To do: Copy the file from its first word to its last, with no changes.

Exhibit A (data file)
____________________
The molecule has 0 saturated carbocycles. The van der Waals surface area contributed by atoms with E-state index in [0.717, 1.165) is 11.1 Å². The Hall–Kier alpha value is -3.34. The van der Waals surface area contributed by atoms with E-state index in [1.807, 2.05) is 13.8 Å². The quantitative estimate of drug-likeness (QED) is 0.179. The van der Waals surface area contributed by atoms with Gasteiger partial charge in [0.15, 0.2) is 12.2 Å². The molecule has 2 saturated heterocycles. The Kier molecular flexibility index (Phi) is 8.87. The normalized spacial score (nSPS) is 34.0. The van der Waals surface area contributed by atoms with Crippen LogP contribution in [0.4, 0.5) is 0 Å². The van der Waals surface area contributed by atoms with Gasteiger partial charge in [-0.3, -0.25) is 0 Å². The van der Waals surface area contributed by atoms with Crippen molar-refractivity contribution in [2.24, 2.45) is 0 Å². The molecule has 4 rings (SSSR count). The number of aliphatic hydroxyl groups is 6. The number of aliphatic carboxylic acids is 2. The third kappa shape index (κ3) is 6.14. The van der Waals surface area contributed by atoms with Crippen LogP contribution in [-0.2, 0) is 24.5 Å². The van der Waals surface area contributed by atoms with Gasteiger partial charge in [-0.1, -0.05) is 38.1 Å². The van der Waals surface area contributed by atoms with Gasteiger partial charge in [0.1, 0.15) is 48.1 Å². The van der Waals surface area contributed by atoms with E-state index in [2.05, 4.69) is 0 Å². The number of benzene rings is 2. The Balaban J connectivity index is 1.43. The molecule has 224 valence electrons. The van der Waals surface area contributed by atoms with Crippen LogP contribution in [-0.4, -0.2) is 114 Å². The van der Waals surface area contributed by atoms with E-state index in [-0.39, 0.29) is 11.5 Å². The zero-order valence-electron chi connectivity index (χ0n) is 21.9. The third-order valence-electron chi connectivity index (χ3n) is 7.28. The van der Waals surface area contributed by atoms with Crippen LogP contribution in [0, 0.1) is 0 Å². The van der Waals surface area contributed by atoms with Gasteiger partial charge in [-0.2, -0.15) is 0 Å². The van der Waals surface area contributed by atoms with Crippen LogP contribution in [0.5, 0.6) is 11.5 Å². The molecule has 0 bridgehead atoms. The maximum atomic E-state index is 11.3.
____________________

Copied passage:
The molecule has 0 saturated carbocycles. The van der Waals surface area contributed by atoms with E-state index in [0.717, 1.165) is 11.1 Å². The Hall–Kier alpha value is -3.34. The van der Waals surface area contributed by atoms with E-state index in [1.807, 2.05) is 13.8 Å². The quantitative estimate of drug-likeness (QED) is 0.179. The van der Waals surface area contributed by atoms with Gasteiger partial charge in [0.15, 0.2) is 12.2 Å². The molecule has 2 saturated heterocycles. The Kier molecular flexibility index (Phi) is 8.87. The normalized spacial score (nSPS) is 34.0. The van der Waals surface area contributed by atoms with Crippen LogP contribution in [0.4, 0.5) is 0 Å². The van der Waals surface area contributed by atoms with Gasteiger partial charge in [-0.3, -0.25) is 0 Å². The van der Waals surface area contributed by atoms with Crippen molar-refractivity contribution in [2.24, 2.45) is 0 Å². The molecule has 4 rings (SSSR count). The number of aliphatic hydroxyl groups is 6. The number of aliphatic carboxylic acids is 2. The third kappa shape index (κ3) is 6.14. The van der Waals surface area contributed by atoms with Crippen LogP contribution in [-0.2, 0) is 24.5 Å². The van der Waals surface area contributed by atoms with Gasteiger partial charge in [-0.1, -0.05) is 38.1 Å². The van der Waals surface area contributed by atoms with Gasteiger partial charge in [0.1, 0.15) is 48.1 Å². The van der Waals surface area contributed by atoms with E-state index in [2.05, 4.69) is 0 Å². The number of benzene rings is 2. The Balaban J connectivity index is 1.43. The molecule has 224 valence electrons. The van der Waals surface area contributed by atoms with Crippen LogP contribution in [-0.4, -0.2) is 114 Å². The van der Waals surface area contributed by atoms with E-state index in [-0.39, 0.29) is 11.5 Å². The zero-order valence-electron chi connectivity index (χ0n) is 21.9. The third-order valence-electron chi connectivity index (χ3n) is 7.28. The van der Waals surface area contributed by atoms with Crippen LogP contribution in [0, 0.1) is 0 Å². The van der Waals surface area contributed by atoms with Gasteiger partial charge in [-0.2, -0.15) is 0 Å². The van der Waals surface area contributed by atoms with Crippen LogP contribution in [0.5, 0.6) is 11.5 Å². The molecule has 0 bridgehead atoms. The maximum atomic E-state index is 11.3.